| trudawg wrote:|
However law school is uniquely different in the fact that it's so highly competitive. I socialized with my YT counterparts, but it only goes so far.
Law school is competitive, but so are most professional, post grad programs. Med school, dental school, physical therapy school, etc. And really, we want the best, so there is nothing wrong with healthy competition. The difference is, for black folk at top schools, isolation is part of the deal.
The simple, ugly truth is this: our presence is always negotiable. To put a fine point it, white people feel no pain whether we are present or not. That being said, no black person, or any other person or color for that matter, who gets into a top tier law school should expect to be greeted with open arms. Long before most of us were accepted into whatever hallowed halls we were to haunt for three long years, we already knew the deal. Not sure why these kids are surprised.
Be sure you want the law in your life. If you do, full speed ahead and don’t whine.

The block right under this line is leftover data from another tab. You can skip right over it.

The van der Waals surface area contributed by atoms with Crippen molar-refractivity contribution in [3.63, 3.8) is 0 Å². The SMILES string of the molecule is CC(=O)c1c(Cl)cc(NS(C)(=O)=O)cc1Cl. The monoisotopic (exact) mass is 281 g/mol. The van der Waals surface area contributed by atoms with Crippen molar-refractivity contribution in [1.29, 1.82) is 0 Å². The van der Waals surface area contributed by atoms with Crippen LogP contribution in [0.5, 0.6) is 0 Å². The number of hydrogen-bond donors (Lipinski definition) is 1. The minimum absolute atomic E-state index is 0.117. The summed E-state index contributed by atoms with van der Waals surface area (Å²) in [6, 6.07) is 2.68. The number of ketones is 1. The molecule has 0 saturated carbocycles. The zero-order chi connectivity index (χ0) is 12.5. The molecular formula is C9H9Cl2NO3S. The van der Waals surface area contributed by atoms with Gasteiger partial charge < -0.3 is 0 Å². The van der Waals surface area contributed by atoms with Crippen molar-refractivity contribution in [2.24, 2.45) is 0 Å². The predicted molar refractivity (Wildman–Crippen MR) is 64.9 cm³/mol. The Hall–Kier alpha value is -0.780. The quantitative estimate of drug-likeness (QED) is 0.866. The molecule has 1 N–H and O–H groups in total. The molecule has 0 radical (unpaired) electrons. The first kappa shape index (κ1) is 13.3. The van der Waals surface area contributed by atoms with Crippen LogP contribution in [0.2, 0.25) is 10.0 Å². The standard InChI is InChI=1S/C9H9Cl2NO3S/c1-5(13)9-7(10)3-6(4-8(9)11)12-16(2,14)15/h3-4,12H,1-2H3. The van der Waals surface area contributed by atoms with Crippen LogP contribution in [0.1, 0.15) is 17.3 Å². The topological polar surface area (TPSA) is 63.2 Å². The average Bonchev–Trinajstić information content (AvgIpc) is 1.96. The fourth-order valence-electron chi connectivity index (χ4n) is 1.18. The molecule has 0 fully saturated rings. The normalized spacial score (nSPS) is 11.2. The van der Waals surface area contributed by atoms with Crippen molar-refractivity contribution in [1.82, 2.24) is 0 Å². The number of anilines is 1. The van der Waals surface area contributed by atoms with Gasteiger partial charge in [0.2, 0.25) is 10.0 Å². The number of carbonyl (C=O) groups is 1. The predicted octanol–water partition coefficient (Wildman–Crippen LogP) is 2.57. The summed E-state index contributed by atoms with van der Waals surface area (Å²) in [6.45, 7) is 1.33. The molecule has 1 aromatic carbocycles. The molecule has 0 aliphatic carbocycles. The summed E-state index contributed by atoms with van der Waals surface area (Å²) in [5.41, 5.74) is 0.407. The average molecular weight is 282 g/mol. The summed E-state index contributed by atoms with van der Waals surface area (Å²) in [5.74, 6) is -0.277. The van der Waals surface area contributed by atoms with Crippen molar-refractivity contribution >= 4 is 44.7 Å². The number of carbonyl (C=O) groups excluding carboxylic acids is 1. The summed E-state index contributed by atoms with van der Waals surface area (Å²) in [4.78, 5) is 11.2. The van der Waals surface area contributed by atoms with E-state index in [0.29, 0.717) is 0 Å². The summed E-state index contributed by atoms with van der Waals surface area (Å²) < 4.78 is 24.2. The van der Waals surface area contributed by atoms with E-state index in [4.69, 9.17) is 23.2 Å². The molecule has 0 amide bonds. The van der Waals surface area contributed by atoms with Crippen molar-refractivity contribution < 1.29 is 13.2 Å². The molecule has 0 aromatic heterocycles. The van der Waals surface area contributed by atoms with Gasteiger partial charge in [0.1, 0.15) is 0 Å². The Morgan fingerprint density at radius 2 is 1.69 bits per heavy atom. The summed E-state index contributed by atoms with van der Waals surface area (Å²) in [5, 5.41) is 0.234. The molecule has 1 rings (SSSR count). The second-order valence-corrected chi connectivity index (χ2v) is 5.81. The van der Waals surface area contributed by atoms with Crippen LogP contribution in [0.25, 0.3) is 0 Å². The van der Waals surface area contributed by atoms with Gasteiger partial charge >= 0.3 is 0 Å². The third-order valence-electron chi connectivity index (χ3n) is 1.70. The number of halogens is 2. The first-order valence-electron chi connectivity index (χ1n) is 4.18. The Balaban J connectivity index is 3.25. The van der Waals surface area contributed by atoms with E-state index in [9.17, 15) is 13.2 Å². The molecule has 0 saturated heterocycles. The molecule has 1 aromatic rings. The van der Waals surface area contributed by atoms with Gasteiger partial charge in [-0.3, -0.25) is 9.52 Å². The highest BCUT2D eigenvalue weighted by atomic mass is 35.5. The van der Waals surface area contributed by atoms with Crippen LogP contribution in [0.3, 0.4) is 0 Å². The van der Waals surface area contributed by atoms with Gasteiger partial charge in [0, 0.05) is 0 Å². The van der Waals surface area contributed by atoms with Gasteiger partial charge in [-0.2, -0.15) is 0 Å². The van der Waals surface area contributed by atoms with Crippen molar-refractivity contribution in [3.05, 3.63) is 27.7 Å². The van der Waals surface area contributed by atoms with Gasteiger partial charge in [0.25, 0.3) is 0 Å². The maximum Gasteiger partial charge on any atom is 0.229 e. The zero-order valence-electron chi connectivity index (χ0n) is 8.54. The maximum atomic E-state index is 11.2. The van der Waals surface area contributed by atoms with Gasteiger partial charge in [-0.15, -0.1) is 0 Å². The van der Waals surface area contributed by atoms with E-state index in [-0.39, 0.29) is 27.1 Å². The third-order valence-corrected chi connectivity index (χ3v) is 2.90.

Sage advice? Find a church first!
Here’s the trifecta:
1. Actively seek out other black students, no matter their degree tract. Eat together at least once a week. Relax, talk, listen, vent, play music. Just be together. (Don't turn up your nose at black service staff- custodians, painters, cafeteria workers. They will help you if you aren't snotty.)
2. Join black law student associations with the express intent of asking for referrals for local black attorneys. If you get one, GO. I don’t care if it’s 9 at night. Go. Listen. Ask for help. We know how hard it is. Those of us who haven’t forgotten who we are will be glad to help you.
3. Never ever compare yourself to whitey. Nine times out of ten, whitey would drop dead if he/she ever had to contend with what you’ve had to contend with. Watch whitey. Find two or three that the others look up to. Make nice with them. They’ll “vouch” for you with the other yt folk. That way, when you need something, you’ll be able to get it to help yourself and the other black students. You’ll never be friends with 99% of them, but so what.